HTRA2 Defect: a Recognizable Inborn Error of Metabolism
HTRA2 Defect: A Recognizable Inborn Error of Metabolism with 3-Methylglutaconic Aciduria as Discriminating Feature Characterized by Neonatal Movement Disorder and Epilepsy—Report of 11 Patients
Neuropediatrics. 2018 Aug 16. doi: 10.1055/s-0038-1667345. [Epub ahead of print]
Neonatal-onset movement disorders, especially in combination with seizures, are rare and often related to mitochondrial disorders. 3-methylglutaconic aciduria (3-MGA-uria) is a marker for mitochondrial dysfunction. In particular, consistently elevated urinary excretion of 3-methylglutaconic acid is the hallmark of a small but growing group of inborn errors of metabolism (IEM) due to defective phospholipid remodeling or mitochondrial membrane-associated disorders (mutations in TAZ, SERAC1, OPA3, CLPB, DNAJC19, TMEM70, TIMM50).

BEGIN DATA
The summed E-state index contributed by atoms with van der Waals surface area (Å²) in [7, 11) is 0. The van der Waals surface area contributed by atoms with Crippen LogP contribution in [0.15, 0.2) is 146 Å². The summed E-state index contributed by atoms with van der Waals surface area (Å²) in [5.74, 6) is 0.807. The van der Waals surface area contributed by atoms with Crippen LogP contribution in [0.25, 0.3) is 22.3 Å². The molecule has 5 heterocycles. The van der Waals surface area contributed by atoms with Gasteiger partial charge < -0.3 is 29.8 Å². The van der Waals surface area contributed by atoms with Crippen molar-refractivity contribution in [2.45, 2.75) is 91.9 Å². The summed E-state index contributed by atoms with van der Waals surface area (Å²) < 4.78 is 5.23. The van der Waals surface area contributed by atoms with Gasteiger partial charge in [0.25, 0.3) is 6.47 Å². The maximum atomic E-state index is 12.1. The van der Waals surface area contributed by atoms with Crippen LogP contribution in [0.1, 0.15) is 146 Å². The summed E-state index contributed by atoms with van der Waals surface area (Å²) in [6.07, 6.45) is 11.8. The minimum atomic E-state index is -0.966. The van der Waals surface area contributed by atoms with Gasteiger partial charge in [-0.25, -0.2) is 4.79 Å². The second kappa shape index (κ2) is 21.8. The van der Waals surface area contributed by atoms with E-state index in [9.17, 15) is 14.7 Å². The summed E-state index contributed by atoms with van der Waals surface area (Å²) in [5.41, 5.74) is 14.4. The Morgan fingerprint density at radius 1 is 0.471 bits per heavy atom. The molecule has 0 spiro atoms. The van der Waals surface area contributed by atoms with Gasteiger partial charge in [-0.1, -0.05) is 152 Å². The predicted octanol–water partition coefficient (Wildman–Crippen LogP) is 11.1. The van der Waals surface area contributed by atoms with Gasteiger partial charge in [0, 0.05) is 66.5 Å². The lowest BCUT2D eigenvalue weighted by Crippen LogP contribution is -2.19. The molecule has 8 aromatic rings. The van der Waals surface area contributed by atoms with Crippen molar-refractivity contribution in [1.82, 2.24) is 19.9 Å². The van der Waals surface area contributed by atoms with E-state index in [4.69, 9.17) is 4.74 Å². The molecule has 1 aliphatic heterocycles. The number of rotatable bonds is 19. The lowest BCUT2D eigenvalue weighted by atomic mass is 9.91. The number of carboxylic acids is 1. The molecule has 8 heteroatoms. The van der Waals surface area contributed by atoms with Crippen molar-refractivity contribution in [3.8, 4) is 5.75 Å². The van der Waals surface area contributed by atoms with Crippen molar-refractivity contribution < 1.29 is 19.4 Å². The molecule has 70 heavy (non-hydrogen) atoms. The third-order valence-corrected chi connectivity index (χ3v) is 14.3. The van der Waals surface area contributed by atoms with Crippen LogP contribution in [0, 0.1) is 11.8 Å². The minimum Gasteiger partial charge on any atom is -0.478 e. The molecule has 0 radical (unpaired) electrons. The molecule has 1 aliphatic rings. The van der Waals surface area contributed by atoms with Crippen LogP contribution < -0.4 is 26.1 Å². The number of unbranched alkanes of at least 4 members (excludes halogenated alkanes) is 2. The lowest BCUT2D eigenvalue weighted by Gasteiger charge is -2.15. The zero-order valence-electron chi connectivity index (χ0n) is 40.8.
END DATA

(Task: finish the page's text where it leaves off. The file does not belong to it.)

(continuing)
Exome/genome sequencing is a powerful tool for the diagnosis of the clinically and genetically heterogeneous mitochondrial disorders. Here, we report 11 individuals, of whom 2 are previously unpublished, with biallelic variants in high temperature requirement protein A2 (HTRA2) encoding a mitochondria-localized serine protease. All individuals presented a recognizable phenotype with neonatal- or infantile-onset neurodegeneration and death within the first month of life. Hallmark features were central hypopnea/apnea leading to respiratory insufficiency, seizures, neutropenia, 3-MGA-uria, tonus dysregulation, and dysphagia. Tremor, jitteriness, dystonia, and/or clonus were also common. HTRA2 defect should be grouped under the IEM with 3-MGA-uria as discriminating feature. Clinical characteristics overlap with other disorders of this group suggesting a common underlying pathomechanism. Urinary organic acid analysis is a noninvasive and inexpensive test that can guide further genetic testing in children with suggestive clinical findings.